In the Weeds

May Newsletter: Taurus Season

May Newsletter

Happy May! This month’s newsletter takes inspiration from the plants in my new native garden. If you’ve been thinking about starting a garden (it’s never too late), here’s your sign to do it. Taurus season encourages us to build material wealth and resources, and there’s nothing more abundant and supportive than your own garden. Start small, start indoors, it’s worth it.

Medicinal Weeds

I recently converted a turf lawn into a native garden. I started by sheet mulching the grass with cardboard and mulch, waiting several months for the grass to die before planting. Nature does not like undisturbed land, and a surprising amount of weeds pushed their way through 4 inches of cardboard and wood mulch in the early spring. Since this is a native garden, I approached the early garden arrivals with curiosity. So many of the plants we refer to as weeds contribute immensely to biodiversity by adding soil nutrients, nourishing wildlife, protecting the ground from erosion, and aerating the soil. And many are medicinal for humans. So, here are a few of the medicinal weeds I encountered in my garden.

Plantain (Plantago rugelii)

Blackseed Plantain is native to North America and is a common lawn weed (not to be confused with the Plantain in the banana family). It has broad, dark green leaves that grow in clumps and tolerates poor soil quality. It is often one of the earliest plants to arrive in disturbed high-traffic areas. It provides food to many native birds, mammals, insects, and pollinators.

The leaves and seeds of Plantain are edible and medicinal, and the young leaves can even be eaten raw. Plantain leaves are commonly prepared as a first-aid poultice for insect bites, wounds, poison ivy, and Ringworm. Internally, Plantain leaves can be prepared as tea or tincture to alleviate inflammation and toxic buildup, particularly in the digestive system.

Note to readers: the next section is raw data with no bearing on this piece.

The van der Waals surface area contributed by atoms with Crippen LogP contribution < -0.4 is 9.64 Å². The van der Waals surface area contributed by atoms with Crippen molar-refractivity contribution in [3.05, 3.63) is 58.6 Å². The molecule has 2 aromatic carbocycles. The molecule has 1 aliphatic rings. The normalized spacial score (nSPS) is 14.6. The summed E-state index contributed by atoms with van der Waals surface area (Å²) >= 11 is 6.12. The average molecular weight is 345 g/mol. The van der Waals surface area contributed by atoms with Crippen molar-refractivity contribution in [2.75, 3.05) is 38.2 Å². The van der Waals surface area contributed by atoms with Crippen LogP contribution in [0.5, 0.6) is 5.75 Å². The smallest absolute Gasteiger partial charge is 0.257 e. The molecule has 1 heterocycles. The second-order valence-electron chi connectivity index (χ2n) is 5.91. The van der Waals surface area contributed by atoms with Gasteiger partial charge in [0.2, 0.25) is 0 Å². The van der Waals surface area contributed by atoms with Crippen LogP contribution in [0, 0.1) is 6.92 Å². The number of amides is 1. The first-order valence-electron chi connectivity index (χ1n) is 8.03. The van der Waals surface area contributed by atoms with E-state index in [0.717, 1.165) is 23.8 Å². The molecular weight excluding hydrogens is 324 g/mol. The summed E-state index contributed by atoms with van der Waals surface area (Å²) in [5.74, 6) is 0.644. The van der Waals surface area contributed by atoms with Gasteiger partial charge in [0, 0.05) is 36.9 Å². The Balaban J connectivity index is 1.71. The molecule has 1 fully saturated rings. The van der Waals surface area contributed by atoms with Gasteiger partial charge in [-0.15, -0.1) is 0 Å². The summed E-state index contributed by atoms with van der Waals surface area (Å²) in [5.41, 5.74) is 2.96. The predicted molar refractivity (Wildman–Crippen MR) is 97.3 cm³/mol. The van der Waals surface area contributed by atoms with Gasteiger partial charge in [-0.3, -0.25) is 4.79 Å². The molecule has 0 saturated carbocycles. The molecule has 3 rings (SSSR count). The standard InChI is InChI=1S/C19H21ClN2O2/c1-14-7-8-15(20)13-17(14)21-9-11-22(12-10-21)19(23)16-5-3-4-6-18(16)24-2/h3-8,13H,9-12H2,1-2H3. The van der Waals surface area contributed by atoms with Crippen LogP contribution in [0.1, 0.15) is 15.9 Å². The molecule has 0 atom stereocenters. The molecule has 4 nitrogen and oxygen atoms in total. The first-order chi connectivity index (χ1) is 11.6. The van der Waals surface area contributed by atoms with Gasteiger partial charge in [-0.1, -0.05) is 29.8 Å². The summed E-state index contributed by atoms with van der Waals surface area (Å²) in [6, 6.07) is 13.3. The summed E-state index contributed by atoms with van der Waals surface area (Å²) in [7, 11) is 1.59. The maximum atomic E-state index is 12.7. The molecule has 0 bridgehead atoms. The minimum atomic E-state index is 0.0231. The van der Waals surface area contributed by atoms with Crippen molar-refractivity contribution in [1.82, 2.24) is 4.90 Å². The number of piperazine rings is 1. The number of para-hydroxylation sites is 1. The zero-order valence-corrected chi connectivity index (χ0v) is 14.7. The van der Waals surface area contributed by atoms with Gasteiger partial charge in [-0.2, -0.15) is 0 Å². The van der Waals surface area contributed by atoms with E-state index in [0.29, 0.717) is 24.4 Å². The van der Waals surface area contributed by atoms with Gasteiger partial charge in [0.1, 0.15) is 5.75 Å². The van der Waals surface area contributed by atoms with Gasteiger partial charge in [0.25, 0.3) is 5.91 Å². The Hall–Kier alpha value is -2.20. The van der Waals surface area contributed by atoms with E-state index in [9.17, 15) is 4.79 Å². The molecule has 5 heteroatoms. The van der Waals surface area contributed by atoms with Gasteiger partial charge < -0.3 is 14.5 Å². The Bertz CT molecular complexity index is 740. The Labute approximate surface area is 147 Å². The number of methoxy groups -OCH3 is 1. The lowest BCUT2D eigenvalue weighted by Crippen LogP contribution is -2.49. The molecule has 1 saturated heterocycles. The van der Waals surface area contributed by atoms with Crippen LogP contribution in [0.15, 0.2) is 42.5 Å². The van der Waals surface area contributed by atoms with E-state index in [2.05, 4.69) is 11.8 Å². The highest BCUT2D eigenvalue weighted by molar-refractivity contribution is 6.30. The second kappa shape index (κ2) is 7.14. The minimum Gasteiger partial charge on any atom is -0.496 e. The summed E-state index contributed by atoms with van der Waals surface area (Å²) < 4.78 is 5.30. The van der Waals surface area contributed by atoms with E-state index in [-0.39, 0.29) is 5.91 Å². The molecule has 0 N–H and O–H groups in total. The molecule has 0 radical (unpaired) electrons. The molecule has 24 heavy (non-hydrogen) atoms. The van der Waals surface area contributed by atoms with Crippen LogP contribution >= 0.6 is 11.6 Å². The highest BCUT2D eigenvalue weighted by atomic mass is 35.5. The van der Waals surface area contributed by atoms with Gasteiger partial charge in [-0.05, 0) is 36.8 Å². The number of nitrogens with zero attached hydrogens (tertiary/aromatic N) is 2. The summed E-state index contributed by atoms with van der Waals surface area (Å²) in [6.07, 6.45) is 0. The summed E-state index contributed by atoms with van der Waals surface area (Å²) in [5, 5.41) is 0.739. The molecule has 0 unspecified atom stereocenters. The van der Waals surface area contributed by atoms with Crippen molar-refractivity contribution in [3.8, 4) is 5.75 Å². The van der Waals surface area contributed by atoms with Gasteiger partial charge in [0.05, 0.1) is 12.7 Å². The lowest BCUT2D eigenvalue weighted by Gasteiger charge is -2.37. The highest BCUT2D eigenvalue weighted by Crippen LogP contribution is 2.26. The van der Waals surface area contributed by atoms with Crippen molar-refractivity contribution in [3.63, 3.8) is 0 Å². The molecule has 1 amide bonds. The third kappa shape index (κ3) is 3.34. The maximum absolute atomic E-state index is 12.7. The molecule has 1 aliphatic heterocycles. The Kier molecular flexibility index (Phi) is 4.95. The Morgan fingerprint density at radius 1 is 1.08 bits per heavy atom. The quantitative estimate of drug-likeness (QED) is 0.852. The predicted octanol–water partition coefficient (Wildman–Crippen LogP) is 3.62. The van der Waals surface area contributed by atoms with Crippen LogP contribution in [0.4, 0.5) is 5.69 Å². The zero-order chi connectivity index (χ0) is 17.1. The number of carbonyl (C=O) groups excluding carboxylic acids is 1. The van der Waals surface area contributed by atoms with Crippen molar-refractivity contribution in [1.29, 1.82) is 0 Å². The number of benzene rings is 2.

Violet (Viola sororia)

Common Blue Violets are native to the eastern United States. Their small, attractive purple flowers and heart-shaped leaves make them one of the lesser offensive lawn weeds. However, Violets are not just an attractive ground cover, they provide food to butterflies and bees and have medicinal properties. Violet is cooling and moistening. Externally, it can be used as a poultice, wash, or oil to soothe hot and inflammatory skin conditions like psoriasis. Internally as a tea or syrup, violet can soothe ulcers, sore throats, and asthma.

Dead Nettle (Lamium purpureum)

Dead Nettle is another common lawn weed in the mint family. It is unrelated to the similarly named, Stinging Nettle (Urtica dioica), and the hairlike projections on its leaves and stems do not produce the iconic sting of true Nettles. Dead Nettles are Native to Eurasia, and because of their aggressive growth habits, it is considered invasive in some parts of North America. Luckily for us though, Dead Nettles have medicinal benefits, so if you’re going to remove them from your garden, you can give them a second life before throwing them in the compost. Dead Nettles are anti-inflammatory and astringent and can be used as a first-aid remedy to stop bleeding for minor cuts by applying as a poultice. Dead Nettles are also a versatile spring green and can be added to salads, smoothies, pestos, and stir-fry dishes. Internally, Dead Nettles contain flavonoids like quercetin and antioxidants for cardiovascular and immune health.

Dandelion (Taraxacum officinale)

Dandelion is one of the most well-known lawn weeds, and although it was originally native to Eurasia, it is considered naturalized in North America. Dandelion is such a formidable weed because of its taproot, which can grow up to 6 feet deep. It can grow in compacted and low-nutrient soil and its long taproot aids in reducing soil compaction and drawing up nutrients. As if soil improvement wasn’t enough, Dandelion is one of the first plants to appear in spring and provides food to early pollinators.

Its presence in the lawn rarely inspires joy, but all parts of this hardy weed are edible and medicinal. Dandelion roots support the liver in detoxification and can address psoriasis, Diabetes, hepatitis, and jaundice. The leaves are very high in iron and can be used as a diuretic. Unlike many prescription diuretics, Dandelion is less likely to negatively impact potassium levels because it is so high in potassium.

Recipe: Weed and Wildflower Oils

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